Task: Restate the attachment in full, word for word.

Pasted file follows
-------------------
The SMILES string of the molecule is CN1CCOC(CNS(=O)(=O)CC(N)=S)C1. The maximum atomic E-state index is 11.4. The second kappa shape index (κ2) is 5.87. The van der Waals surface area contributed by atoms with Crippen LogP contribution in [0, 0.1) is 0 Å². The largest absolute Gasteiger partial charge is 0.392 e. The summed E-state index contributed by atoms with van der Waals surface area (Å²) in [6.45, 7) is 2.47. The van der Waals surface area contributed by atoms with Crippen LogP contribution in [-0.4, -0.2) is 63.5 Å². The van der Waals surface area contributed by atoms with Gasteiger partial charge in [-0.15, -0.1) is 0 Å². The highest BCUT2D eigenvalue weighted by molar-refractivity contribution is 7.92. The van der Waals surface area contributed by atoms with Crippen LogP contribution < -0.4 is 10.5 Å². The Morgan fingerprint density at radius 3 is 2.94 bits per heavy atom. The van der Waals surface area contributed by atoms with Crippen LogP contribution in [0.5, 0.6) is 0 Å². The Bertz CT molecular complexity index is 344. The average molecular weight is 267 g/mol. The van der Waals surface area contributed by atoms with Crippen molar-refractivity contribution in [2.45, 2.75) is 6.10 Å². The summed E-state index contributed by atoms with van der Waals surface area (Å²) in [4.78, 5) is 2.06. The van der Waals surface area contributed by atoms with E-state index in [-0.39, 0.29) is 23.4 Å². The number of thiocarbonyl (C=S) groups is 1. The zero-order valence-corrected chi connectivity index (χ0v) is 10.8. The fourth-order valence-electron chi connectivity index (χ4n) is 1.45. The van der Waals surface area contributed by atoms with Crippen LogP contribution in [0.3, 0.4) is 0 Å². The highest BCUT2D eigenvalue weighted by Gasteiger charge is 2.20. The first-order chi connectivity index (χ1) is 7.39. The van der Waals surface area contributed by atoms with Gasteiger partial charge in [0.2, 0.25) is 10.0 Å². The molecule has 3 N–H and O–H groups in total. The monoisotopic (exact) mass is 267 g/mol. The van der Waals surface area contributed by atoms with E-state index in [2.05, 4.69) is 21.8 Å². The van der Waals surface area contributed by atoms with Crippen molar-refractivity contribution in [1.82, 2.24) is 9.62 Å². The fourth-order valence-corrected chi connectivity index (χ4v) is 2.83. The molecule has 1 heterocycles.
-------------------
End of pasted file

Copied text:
The SMILES string of the molecule is CN1CCOC(CNS(=O)(=O)CC(N)=S)C1. The maximum atomic E-state index is 11.4. The second kappa shape index (κ2) is 5.87. The van der Waals surface area contributed by atoms with Crippen LogP contribution in [0, 0.1) is 0 Å². The largest absolute Gasteiger partial charge is 0.392 e. The summed E-state index contributed by atoms with van der Waals surface area (Å²) in [6.45, 7) is 2.47. The van der Waals surface area contributed by atoms with Crippen LogP contribution in [-0.4, -0.2) is 63.5 Å². The van der Waals surface area contributed by atoms with Gasteiger partial charge in [-0.15, -0.1) is 0 Å². The highest BCUT2D eigenvalue weighted by molar-refractivity contribution is 7.92. The van der Waals surface area contributed by atoms with Crippen LogP contribution < -0.4 is 10.5 Å². The Morgan fingerprint density at radius 3 is 2.94 bits per heavy atom. The van der Waals surface area contributed by atoms with Crippen LogP contribution in [0.5, 0.6) is 0 Å². The Bertz CT molecular complexity index is 344. The average molecular weight is 267 g/mol. The van der Waals surface area contributed by atoms with Crippen molar-refractivity contribution in [2.45, 2.75) is 6.10 Å². The summed E-state index contributed by atoms with van der Waals surface area (Å²) in [4.78, 5) is 2.06. The van der Waals surface area contributed by atoms with E-state index in [-0.39, 0.29) is 23.4 Å². The number of thiocarbonyl (C=S) groups is 1. The zero-order valence-corrected chi connectivity index (χ0v) is 10.8. The fourth-order valence-electron chi connectivity index (χ4n) is 1.45. The van der Waals surface area contributed by atoms with Crippen LogP contribution in [0.3, 0.4) is 0 Å². The highest BCUT2D eigenvalue weighted by Gasteiger charge is 2.20. The first-order chi connectivity index (χ1) is 7.39. The van der Waals surface area contributed by atoms with Gasteiger partial charge in [0.2, 0.25) is 10.0 Å². The molecule has 3 N–H and O–H groups in total. The monoisotopic (exact) mass is 267 g/mol. The van der Waals surface area contributed by atoms with E-state index in [2.05, 4.69) is 21.8 Å². The van der Waals surface area contributed by atoms with Crippen molar-refractivity contribution in [1.82, 2.24) is 9.62 Å². The fourth-order valence-corrected chi connectivity index (χ4v) is 2.83. The molecule has 1 heterocycles.